Light-crystal display (LCD) has become the world’s leading display technology. More display devices are powered by LCD than any other technology. As the name suggests, LCD is characterized by the use of liquid pixels. LCDs contain a layer of organic and liquid pixels, which is illuminated to produce images. While all LCDs contain this layer of liquid pixels, there are different types of LCDs, including twisted nematic (TN) and in-plane switching (IPS).
What Is a TN LCD?
A TN LCD is a type of LCD-powered display device that lives up to its namesake by featuring nematic pixels. Nematic essentially means that the liquid pixels can change their orientation. They don’t remain in the same place. Rather, the nematic pixels used in TN LCDs can change their orientation.
Like all LCDs, TN LCDs have polarizing filters. The polarizing filters are placed at 90 degrees from each other, thereby preventing light from passing through them. With that said, the nematic liquid pixels can change their orientation in a way that allows light to pass through them.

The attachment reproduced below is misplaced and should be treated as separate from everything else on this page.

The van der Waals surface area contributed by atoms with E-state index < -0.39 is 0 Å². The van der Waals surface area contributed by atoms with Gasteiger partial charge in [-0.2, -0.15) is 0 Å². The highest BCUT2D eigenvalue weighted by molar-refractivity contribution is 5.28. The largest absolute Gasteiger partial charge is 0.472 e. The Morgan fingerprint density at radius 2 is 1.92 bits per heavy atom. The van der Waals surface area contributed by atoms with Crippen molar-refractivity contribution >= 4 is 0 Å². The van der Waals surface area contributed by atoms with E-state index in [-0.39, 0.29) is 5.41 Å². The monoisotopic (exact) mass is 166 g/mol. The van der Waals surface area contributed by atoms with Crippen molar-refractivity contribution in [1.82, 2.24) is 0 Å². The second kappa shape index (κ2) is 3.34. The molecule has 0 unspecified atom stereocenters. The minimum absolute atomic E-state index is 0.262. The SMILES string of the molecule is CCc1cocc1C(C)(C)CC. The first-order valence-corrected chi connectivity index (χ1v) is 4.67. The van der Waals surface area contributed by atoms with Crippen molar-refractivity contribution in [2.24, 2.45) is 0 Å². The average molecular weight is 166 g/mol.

What Is an IPS LCD?
An IPS LCD is a type of LCD-powered display device in which the liquid pixels can move parallel to the panel. The liquid pixels can essentially “switch” in and out of a plane, which is why this technology is known as “in-plane switching.”
Differences Between TN and IPS LCDs
Both TN and IPS are LCD technologies. They simply use different mechanisms to create images. TN LCDs have liquid pixels that can change their orientation, whereas IPS LCDs have liquid pixels that can switch in and out of a plane.
Aside from their mechanics, there are other differences between TN and IPS LCDs. IPS LCDs, for instance, have superior viewing angles than their TN counterparts. TN LCDs often suffer from limited viewing angles, which can make them difficult to see when viewed from the side. IPS LCDs don’t suffer from this problem. They offer wider, better viewing angles. Many consumers and business owners prefer IPS LCDS specifically because of their superior viewing angles.
IPS LCDs also have higher refresh rates than TN LCDs. Refresh rate, of course, is the speed at which a display device changes its images. A high refresh rate results in a more fluid display. Display devices with a low refresh rate may appear to stutter. For a high refresh rate, you should consider choosing an IPS LCD.